As a landlord, when you make a real estate investment, it’s going to be expensive. Just like you’d look after your stock portfolio, you need to do the same with real estate. Go into it as a business – whether it’s one property or 100. It needs to be looked after properly.


What does it mean to look after a property properly? Is it about vetting a tenant upfront or an on-going relationship?

It’s both. When tenants are vetted at the application stage, the landlord needs to do their due diligence. One domain I point people to is Court Services Online where you can search by name to see if a person has been involved in any civil actions. I look for any enforcement legislated entries, which indicates they may have had an eviction.

For example, there’s a woman who lives in Richmond with four children that has had 15 writs of possession issued in the last five years. So that tells me she hasn’t paid rent in the last five years. She targets unsuspecting landlords and approaches them mid-month, when they are desperate to get their place rented. She bounces the first month and security deposit cheques and it takes landlords a few months to evict her. I expect she will be charged one day. If any of her landlords had gone to Court Services Online, they would have known to run away.

One other tool that is currently evolving is Landlord Credit Bureau. It is across North America and gathers information from landlords about tenant payment information into a database. So a tenant’s record can follow them as they move.


On the timeline of evictions:

We’ve found if the landlord does all their paperwork up front, it shortens the process. In BC, if you don’t pay on the first of the month, the landlord can give you a 10 day notice form on the 2nd. That gives you 5 days to pay your rent or 5 days to move. That starts the process. Through a direct request process, you can shorten the 6-8 weeks to get to arbitration to just 7-10 days.

All of that can only happen if the paperwork is in order. Too often I’ve seen tenancy agreements that are not signed by both parties or with information that is missing. So if you apply for a direct request, they’ll push you to arbitration because the paperwork isn’t in order. After arbitration, it will take 3-30 days to get a decision. If it’s an order of possession, that gives the tenant two days to move out. If they don’t, you are then in line to get a bailiff to get a writ of possession. But there are things landlords can do to expedite this.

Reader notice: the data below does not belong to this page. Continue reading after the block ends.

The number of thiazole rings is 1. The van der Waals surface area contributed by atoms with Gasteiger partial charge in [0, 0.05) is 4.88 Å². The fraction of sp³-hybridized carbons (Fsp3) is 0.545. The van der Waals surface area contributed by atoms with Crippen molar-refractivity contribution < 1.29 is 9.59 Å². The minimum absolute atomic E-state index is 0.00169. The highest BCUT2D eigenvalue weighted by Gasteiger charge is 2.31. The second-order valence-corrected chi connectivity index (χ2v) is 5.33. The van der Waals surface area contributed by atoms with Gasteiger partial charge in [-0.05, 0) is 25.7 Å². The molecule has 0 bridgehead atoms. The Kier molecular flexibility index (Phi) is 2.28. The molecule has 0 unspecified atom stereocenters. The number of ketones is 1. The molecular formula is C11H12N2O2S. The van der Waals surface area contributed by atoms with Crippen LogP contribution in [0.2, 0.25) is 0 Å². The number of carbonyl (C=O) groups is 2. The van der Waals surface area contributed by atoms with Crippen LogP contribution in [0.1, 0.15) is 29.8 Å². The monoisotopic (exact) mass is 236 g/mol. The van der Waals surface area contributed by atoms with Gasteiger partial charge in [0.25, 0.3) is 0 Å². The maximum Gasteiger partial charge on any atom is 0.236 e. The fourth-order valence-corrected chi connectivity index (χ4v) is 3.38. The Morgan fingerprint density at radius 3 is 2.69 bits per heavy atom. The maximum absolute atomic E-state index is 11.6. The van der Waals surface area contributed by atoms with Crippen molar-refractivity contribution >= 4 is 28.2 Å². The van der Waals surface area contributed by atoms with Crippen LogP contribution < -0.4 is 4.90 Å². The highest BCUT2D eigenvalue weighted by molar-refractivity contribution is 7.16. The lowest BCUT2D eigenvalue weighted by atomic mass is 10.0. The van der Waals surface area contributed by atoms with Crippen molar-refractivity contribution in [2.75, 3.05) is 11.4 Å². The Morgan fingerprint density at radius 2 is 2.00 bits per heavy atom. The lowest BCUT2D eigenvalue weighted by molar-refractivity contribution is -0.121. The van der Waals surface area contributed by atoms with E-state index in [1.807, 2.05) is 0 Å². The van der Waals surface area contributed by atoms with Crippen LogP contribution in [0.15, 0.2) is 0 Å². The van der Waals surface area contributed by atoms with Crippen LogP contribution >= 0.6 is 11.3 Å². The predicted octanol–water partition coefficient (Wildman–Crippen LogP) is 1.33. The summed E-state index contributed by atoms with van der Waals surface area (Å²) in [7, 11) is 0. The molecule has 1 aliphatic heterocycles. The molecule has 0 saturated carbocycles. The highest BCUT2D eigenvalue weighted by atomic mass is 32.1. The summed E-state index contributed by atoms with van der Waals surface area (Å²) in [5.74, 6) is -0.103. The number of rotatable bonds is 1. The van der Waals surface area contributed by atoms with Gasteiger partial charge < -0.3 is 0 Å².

How do landlords ensure they have everything in order?

Having a property manager isn’t a bad idea if you don’t have time to pay attention. A lot of people would be better served if they got a qualified property manager. Property managers are not all the same though. So talk to people who have recommendations and don’t be afraid to ask for references.


We hear the Residential Tenancy Act highly favours the tenant. Do you think that’s true?

The Tenancy Act in BC is not bad. We also work in Alberta and Ontario; in Ontario they’re adopting some of our policies in BC to better serve both tenants and landlords. Overall, it is not a bad system. The Residential Tenancy Branch does go out of their way to give people the right information. That’s very useful for landlords. I think they’ve done a lot of research about how they can be of service to both landlords and tenants.


Do you have any other horror stories you’d like to share?

There are always horror stories going on. One we recently dealt with has been evolving over 12 years. First, you have to understand that there are tenants (on the lease) and occupants (not on the lease) who live in homes. We’ve found that when tenants move, they don’t always take everyone with them. Some call them occupants, others call them squatters. They don’t pay rent and they’re not following any guidelines. It then becomes the landlord’s problem to get them out.

A woman (the tenant) who was living on an acreage brought a friend in to live in the basement when her husband left. The friend then moved her boyfriend in and moved another person onto the property. The friend also brought in a dog, a couple of horses and other exotic animals in cages. The tenant and occupant were at odds so the tenant gave notice she was moving out. So the tenant moved out but the occupant stayed.